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Germany, Japan seek deeper ties during Scholz visit

April 27, 2022

German Chancellor Olaf Scholz is embarking on his first visit to Japan and relations with Tokyo have taken on more significance as geopolitical challenges mount from Russia to China.

Fumio Kishida and Olaf Scholz meeting at G7 meeting
Scholz and Kishida recently met at a G7 meeting in Brussels on March 24Image: Sean Kilpatrick/The Canadian Press/AP/picture alliance

German Chancellor Olaf Scholz is scheduled to arrive in Japan on Thursday to kick off a two-day visit hosted by Japanese Prime Minister Fumio Kishida.

Scholz is due to attend a dinner party hosted by the Japanese leader and will also address a business forum organized by the German Chamber of Commerce and Industry in Japan.

However, with Russia's war raging in Ukraine, and an increasingly aggressive China,security issues are expected to dominate the agenda on the chancellor's first visit to Asia.

Scholz is expected to emphasize the growing importance of Japan for Germany, and that Berlin is not losing sight of Asia, despite huge challenges in Europe.

Analysts point out that the two leaders find themselves in similar geopolitical and defense predicaments.  

Olaf Scholz
Japanese political observers have yet to decide what kind of leader Olaf Scholz is Image: Lisi Niesner/REUTERS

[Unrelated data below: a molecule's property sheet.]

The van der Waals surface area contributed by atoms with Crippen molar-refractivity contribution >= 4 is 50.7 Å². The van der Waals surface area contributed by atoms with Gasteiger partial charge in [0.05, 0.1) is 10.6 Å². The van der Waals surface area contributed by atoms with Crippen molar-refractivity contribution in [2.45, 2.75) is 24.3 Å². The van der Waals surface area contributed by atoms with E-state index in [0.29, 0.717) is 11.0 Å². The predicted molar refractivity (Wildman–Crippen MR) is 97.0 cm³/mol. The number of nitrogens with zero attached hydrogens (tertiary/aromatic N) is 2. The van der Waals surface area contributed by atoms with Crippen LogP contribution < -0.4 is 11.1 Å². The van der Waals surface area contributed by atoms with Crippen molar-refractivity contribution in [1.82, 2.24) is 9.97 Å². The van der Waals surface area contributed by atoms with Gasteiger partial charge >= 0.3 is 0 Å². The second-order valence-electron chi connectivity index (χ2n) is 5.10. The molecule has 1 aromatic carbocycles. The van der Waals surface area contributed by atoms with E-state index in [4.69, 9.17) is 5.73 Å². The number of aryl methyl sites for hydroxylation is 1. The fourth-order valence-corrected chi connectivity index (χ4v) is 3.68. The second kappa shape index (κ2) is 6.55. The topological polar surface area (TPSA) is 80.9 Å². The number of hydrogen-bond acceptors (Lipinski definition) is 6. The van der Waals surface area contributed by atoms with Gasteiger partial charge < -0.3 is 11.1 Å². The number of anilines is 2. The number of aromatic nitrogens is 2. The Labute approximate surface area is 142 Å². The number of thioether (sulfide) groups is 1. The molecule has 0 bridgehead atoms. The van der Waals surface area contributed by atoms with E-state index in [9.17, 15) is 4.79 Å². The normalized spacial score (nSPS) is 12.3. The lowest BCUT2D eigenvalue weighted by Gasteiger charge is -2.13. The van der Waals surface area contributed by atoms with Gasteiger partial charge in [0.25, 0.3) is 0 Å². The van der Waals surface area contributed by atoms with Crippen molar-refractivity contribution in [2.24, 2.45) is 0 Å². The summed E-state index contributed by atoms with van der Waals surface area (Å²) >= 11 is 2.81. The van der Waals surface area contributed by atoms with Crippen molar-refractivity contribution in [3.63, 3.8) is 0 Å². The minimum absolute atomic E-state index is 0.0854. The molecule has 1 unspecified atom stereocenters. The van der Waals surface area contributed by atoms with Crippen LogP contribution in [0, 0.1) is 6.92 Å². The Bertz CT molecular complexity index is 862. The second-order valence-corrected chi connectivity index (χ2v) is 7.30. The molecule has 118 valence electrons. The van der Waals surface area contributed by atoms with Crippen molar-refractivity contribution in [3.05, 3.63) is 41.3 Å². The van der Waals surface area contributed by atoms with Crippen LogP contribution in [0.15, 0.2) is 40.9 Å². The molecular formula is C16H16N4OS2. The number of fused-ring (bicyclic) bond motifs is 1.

Similarities on Russia 

Tokyo and Berlin have both condemned Russia's aggression against Ukraine and imposed sanctions on Moscow, although the two governments have held back on blocking Russian energy.

Japan has provided Ukraine with military equipment, including helmets, body armor and large amounts of medical supplies, but says it is unable to deliver weapons.

Similarly, when the war began, Germany offered only non-lethal assistance to Ukraine.

However, Berlin eventually turned around a key foreign policy principle on not delivering arms to combat zones, and said it would deliver arms to Ukraine. 

Earlier this week, Germany also announced it would be delivering heavy weaponry to Ukrainian forces. However, despite these promises, Germany is still accused of dragging its feet on getting the weaponry to the battlefield.

Japan wants Germany's support on China

Although Russia's war in Ukraine is presenting an acute geopolitical crisis in Europe, in Asia, China's aggressive policies in the Indo-Pacific are seen as an even greater, slow-burning challenge for global order.

"Japan is very concerned about the situation in Ukraine, but ultimately its threat comes from China and Kishida is hoping to use this visit by the German leader to reinforce Japan's position on the need for all nations to follow the rule of law and a 'free and open' Indo-Pacific region," Mieko Nakabayashi, a former politician with the opposition Democratic Party of Japan, told DW.

Japan appreciated the decision by Berlin to dispatch the German frigate Bayern in May of last year, Nakabayashi added.